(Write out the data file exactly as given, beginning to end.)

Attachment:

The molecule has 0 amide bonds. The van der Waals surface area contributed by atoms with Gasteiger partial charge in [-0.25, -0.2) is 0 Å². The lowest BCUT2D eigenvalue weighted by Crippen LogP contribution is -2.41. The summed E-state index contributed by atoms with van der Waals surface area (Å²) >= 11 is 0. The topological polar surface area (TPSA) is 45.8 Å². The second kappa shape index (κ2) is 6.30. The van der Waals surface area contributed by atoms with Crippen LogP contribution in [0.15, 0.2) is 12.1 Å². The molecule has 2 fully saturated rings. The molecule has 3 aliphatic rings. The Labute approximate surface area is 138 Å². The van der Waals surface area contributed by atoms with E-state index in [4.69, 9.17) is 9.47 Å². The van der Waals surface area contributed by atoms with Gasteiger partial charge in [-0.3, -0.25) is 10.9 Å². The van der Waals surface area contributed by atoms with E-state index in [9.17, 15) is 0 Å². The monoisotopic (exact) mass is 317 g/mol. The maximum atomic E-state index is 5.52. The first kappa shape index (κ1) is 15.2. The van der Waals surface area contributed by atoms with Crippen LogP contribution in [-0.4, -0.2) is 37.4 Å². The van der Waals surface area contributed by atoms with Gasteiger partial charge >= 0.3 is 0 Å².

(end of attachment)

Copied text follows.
The molecule has 0 amide bonds. The van der Waals surface area contributed by atoms with Gasteiger partial charge in [-0.25, -0.2) is 0 Å². The lowest BCUT2D eigenvalue weighted by Crippen LogP contribution is -2.41. The summed E-state index contributed by atoms with van der Waals surface area (Å²) >= 11 is 0. The topological polar surface area (TPSA) is 45.8 Å². The second kappa shape index (κ2) is 6.30. The van der Waals surface area contributed by atoms with Crippen LogP contribution in [0.15, 0.2) is 12.1 Å². The molecule has 2 fully saturated rings. The molecule has 3 aliphatic rings. The Labute approximate surface area is 138 Å². The van der Waals surface area contributed by atoms with E-state index in [4.69, 9.17) is 9.47 Å². The van der Waals surface area contributed by atoms with Gasteiger partial charge in [-0.3, -0.25) is 10.9 Å². The van der Waals surface area contributed by atoms with E-state index in [9.17, 15) is 0 Å². The monoisotopic (exact) mass is 317 g/mol. The maximum atomic E-state index is 5.52. The first kappa shape index (κ1) is 15.2. The van der Waals surface area contributed by atoms with Crippen LogP contribution in [-0.4, -0.2) is 37.4 Å². The van der Waals surface area contributed by atoms with Gasteiger partial charge >= 0.3 is 0 Å².